April 21, 2016

Manchin hoping for success with more focused mine safety bill | Charleston Gazette-Mail

Sen. Joe Manchin is working on a more narrow mine safety bill that would focus only on increasing the prison time and fines for anyone convicted of criminal safety and health violations like those involved in the case against former Massey Energy CEO Don Blankenship.

Manchin, D-W.Va., said that he still supports the passage of the entire Robert C. Byrd Mine Safety Act that he co-sponsored, but that he’s trying to find a way around “congressional gridlock” that he says has hampered that bill’s progress.

“My hope is that given the national attention the disappointing one year sentencing of Don Blankenship has received, a bill that narrowly focuses on the tougher sentencing guidelines laid out in the broader bill will gain bipartisan support and move quickly through the appropriate committee,” Manchin said Thursday.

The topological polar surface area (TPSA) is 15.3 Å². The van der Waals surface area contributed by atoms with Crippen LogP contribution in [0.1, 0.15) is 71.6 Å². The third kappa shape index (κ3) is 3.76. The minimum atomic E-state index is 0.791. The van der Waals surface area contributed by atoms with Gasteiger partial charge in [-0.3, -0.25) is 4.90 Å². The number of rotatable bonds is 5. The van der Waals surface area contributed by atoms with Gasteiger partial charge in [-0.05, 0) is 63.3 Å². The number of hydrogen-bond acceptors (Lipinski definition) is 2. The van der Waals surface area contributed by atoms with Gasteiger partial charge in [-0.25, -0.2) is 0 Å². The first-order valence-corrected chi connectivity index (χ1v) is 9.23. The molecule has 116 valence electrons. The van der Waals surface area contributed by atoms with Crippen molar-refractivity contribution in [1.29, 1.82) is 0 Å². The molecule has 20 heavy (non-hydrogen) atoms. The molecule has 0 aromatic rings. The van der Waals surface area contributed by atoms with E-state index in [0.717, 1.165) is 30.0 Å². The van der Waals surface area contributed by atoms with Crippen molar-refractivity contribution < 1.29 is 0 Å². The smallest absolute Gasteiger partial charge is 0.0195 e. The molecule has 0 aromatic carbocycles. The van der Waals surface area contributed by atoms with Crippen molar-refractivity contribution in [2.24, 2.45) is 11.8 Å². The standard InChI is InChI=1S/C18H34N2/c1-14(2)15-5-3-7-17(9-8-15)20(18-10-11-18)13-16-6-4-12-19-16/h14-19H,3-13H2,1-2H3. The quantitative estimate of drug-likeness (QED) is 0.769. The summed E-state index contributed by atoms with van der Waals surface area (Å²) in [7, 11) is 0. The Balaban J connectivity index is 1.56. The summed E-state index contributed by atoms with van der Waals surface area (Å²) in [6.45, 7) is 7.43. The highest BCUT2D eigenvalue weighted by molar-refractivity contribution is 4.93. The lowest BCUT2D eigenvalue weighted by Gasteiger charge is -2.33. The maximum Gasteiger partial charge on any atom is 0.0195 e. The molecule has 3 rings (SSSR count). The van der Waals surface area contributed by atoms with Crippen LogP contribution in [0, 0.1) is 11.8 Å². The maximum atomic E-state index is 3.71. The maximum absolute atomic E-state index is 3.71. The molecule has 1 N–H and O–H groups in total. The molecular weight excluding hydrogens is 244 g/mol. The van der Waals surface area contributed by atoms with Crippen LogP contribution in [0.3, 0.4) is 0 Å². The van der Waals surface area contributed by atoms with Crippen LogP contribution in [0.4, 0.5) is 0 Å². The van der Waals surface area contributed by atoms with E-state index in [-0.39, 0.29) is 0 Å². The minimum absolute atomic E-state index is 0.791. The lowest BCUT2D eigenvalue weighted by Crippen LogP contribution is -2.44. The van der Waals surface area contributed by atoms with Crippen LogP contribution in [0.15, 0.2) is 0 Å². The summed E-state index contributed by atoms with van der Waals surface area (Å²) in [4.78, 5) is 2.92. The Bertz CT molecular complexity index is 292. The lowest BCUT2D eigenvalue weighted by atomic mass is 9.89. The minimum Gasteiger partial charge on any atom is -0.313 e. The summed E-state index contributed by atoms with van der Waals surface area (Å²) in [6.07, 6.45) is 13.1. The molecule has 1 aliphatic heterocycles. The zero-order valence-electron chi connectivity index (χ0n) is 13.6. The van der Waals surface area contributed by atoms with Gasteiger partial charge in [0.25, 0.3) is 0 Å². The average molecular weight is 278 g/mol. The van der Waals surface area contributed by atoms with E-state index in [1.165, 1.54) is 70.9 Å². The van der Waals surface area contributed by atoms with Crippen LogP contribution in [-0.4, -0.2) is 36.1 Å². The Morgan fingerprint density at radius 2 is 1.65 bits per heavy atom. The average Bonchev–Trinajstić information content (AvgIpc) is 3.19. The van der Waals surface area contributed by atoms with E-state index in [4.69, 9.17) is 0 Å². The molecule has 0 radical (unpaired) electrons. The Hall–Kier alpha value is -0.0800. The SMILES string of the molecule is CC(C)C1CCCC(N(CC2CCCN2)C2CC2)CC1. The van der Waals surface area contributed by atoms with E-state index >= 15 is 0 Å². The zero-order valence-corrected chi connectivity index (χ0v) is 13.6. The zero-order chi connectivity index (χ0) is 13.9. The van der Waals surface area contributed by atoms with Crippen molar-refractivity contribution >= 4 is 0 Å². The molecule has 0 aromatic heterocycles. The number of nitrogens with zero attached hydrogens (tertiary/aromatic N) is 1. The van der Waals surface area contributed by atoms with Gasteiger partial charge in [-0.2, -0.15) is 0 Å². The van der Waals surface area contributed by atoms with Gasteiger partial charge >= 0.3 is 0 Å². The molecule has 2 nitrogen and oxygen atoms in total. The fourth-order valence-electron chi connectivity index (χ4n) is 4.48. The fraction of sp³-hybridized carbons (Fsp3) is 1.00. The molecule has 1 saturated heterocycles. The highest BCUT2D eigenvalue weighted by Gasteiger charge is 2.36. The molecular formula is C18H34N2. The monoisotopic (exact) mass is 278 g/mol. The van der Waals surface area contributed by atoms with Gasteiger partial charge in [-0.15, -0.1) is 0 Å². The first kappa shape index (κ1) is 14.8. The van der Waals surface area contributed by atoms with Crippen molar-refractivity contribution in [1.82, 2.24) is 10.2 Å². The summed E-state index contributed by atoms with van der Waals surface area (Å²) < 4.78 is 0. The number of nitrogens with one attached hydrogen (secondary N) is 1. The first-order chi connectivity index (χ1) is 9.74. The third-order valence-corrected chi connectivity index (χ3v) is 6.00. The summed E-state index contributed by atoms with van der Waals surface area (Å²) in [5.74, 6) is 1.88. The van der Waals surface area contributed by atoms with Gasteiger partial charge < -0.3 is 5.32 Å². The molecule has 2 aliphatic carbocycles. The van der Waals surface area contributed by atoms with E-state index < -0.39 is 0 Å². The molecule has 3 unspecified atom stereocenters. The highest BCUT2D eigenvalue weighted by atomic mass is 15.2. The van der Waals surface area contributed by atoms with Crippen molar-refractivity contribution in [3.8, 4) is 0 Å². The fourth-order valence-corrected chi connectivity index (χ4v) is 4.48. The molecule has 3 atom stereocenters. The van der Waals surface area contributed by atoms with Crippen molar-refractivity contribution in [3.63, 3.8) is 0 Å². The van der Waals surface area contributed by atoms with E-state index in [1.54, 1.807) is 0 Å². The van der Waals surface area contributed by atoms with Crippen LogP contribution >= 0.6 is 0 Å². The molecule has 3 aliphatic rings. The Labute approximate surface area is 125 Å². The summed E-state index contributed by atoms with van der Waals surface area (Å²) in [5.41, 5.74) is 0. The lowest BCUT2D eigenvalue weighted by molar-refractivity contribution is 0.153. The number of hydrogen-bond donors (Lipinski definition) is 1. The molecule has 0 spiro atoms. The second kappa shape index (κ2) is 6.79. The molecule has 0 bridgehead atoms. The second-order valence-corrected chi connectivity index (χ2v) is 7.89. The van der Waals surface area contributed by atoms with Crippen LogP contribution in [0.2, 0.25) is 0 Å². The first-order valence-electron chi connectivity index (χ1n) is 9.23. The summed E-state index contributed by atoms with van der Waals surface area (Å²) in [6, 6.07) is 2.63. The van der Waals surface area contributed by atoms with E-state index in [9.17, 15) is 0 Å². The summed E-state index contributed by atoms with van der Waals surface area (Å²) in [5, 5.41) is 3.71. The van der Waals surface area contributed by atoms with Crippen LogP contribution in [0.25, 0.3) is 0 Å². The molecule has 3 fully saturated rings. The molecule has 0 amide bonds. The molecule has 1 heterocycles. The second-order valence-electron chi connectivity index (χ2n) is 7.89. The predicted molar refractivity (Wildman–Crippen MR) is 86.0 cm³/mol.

Efforts to toughen criminal penalties and make other mine safety improvements have languished for years, but have received at least some renewed interest in the wake of the Blankenship case.

Blankenship was convicted of conspiracy to violate mine safety and health standards at the Upper Big Branch Mine, where 29 miners died in an April 2010 explosion. U.S. District Judge Irene Berger sentenced Blankenship to one year in prison and a $250,000 fine, the maximum allowed under current law for the misdemeanor charge.

The legislation named for Byrd would, among other things, make it a felony to willfully violate mine safety and health standards when doing so “recklessly exposes a miner to significant risk of serious injury, serious illness or death.” The maximum sentence would be five years in prison and a $1 million fine.

The Senate Committee on Health, Education, Labor and Pensions has yet to take up the Byrd bill for a hearing or a vote.

By:  Ken Ward Jr.